I am an American printmaker from the San Francisco Bay Area, now living in a very small village 2 hours west of Paris.
I graduated from Art Center College of Design with a degree in Illustration. I have worked as a designer, book designer and creative director. I now devote my time primarily to printmaking.
My prints have been featured in shows in North America, Europe and Asia and are in private collections in many countries around the world.
My Artist Statement:
When I was a young woman, I had this dream: I stood at the bottom of a cliff on the shore of a wild, wind-swept sea. Around me lay intriguing signs and symbols which I instinctively knew held profound meaning, but I could not decipher them. At the top of the cliff, looking into the distance, stood a magnificent woman, wise and solitary. I approached her and asked “What does it mean?” She was dressed in black lace, intricately patterned. When she turned I was amazed to discover that she was me. This dream describes well my experience of life and, by extension, my art. I recognize that what I encounter or experience consciously and personally holds a deeper meaning which can be decoded only by seeking an unconscious and more universal source.
My art is a search for hidden significance. I create images in order to understand and make manifest an interior world. My preferred medium is printmaking as it is somewhat indirect, allowing the process itself to effect the resulting work. It has an inherent unpredictably that I find essential. It allows that alchemy between what is known and what is not yet imagined. I feel most authentic when I am a little uncertain of my path forward. I like to start with an intentionally vague idea, a whiff of something, a feeling, dream or problem. I begin to work and try to allow my intuition to guide my marks. Each step of the process informs the next. I work neither realistically nor entirely abstractly.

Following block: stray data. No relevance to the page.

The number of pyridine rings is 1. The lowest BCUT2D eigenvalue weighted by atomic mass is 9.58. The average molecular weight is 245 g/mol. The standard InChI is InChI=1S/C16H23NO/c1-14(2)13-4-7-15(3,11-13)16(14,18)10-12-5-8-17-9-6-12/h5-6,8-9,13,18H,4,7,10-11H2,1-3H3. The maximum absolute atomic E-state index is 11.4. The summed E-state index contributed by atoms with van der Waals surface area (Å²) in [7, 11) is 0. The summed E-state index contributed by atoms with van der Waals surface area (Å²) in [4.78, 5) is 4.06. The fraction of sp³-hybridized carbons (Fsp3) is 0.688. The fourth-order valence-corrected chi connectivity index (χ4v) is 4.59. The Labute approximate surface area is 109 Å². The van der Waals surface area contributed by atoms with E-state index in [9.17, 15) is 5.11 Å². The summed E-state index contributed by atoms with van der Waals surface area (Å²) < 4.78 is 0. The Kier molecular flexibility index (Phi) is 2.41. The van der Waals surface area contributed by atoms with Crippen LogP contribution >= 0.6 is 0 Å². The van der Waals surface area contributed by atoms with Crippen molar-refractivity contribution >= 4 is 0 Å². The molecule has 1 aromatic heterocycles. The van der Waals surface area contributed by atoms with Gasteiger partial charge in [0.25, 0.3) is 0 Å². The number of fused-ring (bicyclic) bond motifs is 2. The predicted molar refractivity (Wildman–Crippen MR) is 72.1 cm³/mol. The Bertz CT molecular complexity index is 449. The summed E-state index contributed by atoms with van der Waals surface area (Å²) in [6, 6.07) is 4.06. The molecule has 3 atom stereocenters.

The results which please me most have elements of surprise. My technique of deeply etching copper plates is naturally uncertain and capricious. A traditionally intaglio method yields a relief print. This charms me in its contrariness. The bold and serpentine shapes which result from the etch are impossible to achieve in other printmaking methods and they suit my current imagery. Afterwards I add brilliant color with pastels that contrasts with the flat black skeleton, transforming graphic shapes into painterly compositions. My images develop into signs and symbols. I wish to engage my viewers in a sense of mystery, to allow room for their own discoveries and stories within the shapes I present. I hope for them to ask their own inner muse “What does it mean?” …Read More